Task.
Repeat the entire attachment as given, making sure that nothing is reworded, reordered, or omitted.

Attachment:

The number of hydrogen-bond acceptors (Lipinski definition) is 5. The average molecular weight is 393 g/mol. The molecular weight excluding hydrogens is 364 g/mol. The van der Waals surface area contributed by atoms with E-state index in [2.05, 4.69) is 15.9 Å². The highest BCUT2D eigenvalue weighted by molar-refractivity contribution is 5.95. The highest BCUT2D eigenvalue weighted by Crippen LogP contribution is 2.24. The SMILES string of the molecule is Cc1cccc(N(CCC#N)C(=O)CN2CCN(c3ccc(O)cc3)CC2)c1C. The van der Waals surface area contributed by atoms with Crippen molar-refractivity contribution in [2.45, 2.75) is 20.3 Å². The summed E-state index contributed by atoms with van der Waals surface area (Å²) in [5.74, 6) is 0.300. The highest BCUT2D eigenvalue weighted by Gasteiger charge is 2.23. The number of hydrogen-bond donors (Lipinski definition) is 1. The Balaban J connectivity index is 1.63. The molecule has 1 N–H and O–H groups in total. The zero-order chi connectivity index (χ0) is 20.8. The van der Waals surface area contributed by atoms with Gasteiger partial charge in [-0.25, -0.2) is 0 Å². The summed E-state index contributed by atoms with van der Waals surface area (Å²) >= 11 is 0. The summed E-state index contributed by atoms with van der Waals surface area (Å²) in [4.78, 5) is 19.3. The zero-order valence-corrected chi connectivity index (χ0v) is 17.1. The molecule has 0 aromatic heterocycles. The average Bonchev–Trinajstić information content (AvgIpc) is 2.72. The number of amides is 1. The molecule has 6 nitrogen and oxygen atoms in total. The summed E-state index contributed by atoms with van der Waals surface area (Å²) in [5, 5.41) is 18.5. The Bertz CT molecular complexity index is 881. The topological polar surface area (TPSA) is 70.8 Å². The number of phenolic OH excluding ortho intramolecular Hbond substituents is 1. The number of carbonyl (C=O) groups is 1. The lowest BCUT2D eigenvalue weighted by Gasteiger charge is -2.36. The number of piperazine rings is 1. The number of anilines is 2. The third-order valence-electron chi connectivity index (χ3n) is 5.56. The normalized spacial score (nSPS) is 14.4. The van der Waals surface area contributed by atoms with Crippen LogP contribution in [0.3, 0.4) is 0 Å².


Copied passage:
The number of hydrogen-bond acceptors (Lipinski definition) is 5. The average molecular weight is 393 g/mol. The molecular weight excluding hydrogens is 364 g/mol. The van der Waals surface area contributed by atoms with E-state index in [2.05, 4.69) is 15.9 Å². The highest BCUT2D eigenvalue weighted by molar-refractivity contribution is 5.95. The highest BCUT2D eigenvalue weighted by Crippen LogP contribution is 2.24. The SMILES string of the molecule is Cc1cccc(N(CCC#N)C(=O)CN2CCN(c3ccc(O)cc3)CC2)c1C. The van der Waals surface area contributed by atoms with Crippen molar-refractivity contribution in [2.45, 2.75) is 20.3 Å². The summed E-state index contributed by atoms with van der Waals surface area (Å²) in [5.74, 6) is 0.300. The highest BCUT2D eigenvalue weighted by Gasteiger charge is 2.23. The number of hydrogen-bond donors (Lipinski definition) is 1. The Balaban J connectivity index is 1.63. The molecule has 1 N–H and O–H groups in total. The zero-order chi connectivity index (χ0) is 20.8. The van der Waals surface area contributed by atoms with Gasteiger partial charge in [-0.25, -0.2) is 0 Å². The summed E-state index contributed by atoms with van der Waals surface area (Å²) >= 11 is 0. The summed E-state index contributed by atoms with van der Waals surface area (Å²) in [4.78, 5) is 19.3. The zero-order valence-corrected chi connectivity index (χ0v) is 17.1. The molecule has 0 aromatic heterocycles. The average Bonchev–Trinajstić information content (AvgIpc) is 2.72. The number of amides is 1. The molecule has 6 nitrogen and oxygen atoms in total. The summed E-state index contributed by atoms with van der Waals surface area (Å²) in [5, 5.41) is 18.5. The Bertz CT molecular complexity index is 881. The topological polar surface area (TPSA) is 70.8 Å². The number of phenolic OH excluding ortho intramolecular Hbond substituents is 1. The number of carbonyl (C=O) groups is 1. The lowest BCUT2D eigenvalue weighted by Gasteiger charge is -2.36. The number of piperazine rings is 1. The number of anilines is 2. The third-order valence-electron chi connectivity index (χ3n) is 5.56. The normalized spacial score (nSPS) is 14.4. The van der Waals surface area contributed by atoms with Crippen LogP contribution in [0.3, 0.4) is 0 Å².